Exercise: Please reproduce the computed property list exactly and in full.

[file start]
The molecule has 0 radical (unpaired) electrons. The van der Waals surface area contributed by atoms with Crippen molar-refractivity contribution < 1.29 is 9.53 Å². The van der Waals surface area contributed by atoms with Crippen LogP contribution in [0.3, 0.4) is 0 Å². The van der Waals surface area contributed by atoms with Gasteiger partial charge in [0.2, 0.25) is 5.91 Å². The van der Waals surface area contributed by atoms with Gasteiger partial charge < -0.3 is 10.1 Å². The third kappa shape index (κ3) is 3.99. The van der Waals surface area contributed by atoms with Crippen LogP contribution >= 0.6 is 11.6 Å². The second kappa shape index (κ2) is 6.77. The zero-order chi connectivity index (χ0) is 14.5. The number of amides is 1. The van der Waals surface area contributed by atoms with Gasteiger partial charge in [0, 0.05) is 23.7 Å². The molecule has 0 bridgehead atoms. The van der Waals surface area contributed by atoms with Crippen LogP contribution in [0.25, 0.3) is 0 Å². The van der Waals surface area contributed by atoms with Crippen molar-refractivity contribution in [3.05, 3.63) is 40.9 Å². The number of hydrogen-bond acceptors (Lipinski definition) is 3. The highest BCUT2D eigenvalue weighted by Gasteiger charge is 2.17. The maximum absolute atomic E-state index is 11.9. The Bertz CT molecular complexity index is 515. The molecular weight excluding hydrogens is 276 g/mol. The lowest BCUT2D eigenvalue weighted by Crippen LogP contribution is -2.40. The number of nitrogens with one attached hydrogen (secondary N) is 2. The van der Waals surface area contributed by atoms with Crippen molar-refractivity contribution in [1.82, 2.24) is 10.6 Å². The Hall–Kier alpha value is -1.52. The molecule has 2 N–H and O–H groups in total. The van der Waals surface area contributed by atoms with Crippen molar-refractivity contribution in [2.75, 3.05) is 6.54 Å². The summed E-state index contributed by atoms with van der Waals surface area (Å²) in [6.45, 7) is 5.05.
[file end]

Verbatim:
The molecule has 0 radical (unpaired) electrons. The van der Waals surface area contributed by atoms with Crippen molar-refractivity contribution < 1.29 is 9.53 Å². The van der Waals surface area contributed by atoms with Crippen LogP contribution in [0.3, 0.4) is 0 Å². The van der Waals surface area contributed by atoms with Gasteiger partial charge in [0.2, 0.25) is 5.91 Å². The van der Waals surface area contributed by atoms with Gasteiger partial charge < -0.3 is 10.1 Å². The third kappa shape index (κ3) is 3.99. The van der Waals surface area contributed by atoms with Crippen LogP contribution >= 0.6 is 11.6 Å². The second kappa shape index (κ2) is 6.77. The zero-order chi connectivity index (χ0) is 14.5. The number of amides is 1. The van der Waals surface area contributed by atoms with Gasteiger partial charge in [0, 0.05) is 23.7 Å². The molecule has 0 bridgehead atoms. The van der Waals surface area contributed by atoms with Crippen LogP contribution in [0.25, 0.3) is 0 Å². The van der Waals surface area contributed by atoms with Crippen molar-refractivity contribution in [3.05, 3.63) is 40.9 Å². The number of hydrogen-bond acceptors (Lipinski definition) is 3. The highest BCUT2D eigenvalue weighted by Gasteiger charge is 2.17. The maximum absolute atomic E-state index is 11.9. The Bertz CT molecular complexity index is 515. The molecular weight excluding hydrogens is 276 g/mol. The lowest BCUT2D eigenvalue weighted by Crippen LogP contribution is -2.40. The number of nitrogens with one attached hydrogen (secondary N) is 2. The van der Waals surface area contributed by atoms with Crippen molar-refractivity contribution in [1.82, 2.24) is 10.6 Å². The Hall–Kier alpha value is -1.52. The molecule has 2 N–H and O–H groups in total. The van der Waals surface area contributed by atoms with Crippen molar-refractivity contribution in [2.75, 3.05) is 6.54 Å². The summed E-state index contributed by atoms with van der Waals surface area (Å²) in [6.45, 7) is 5.05.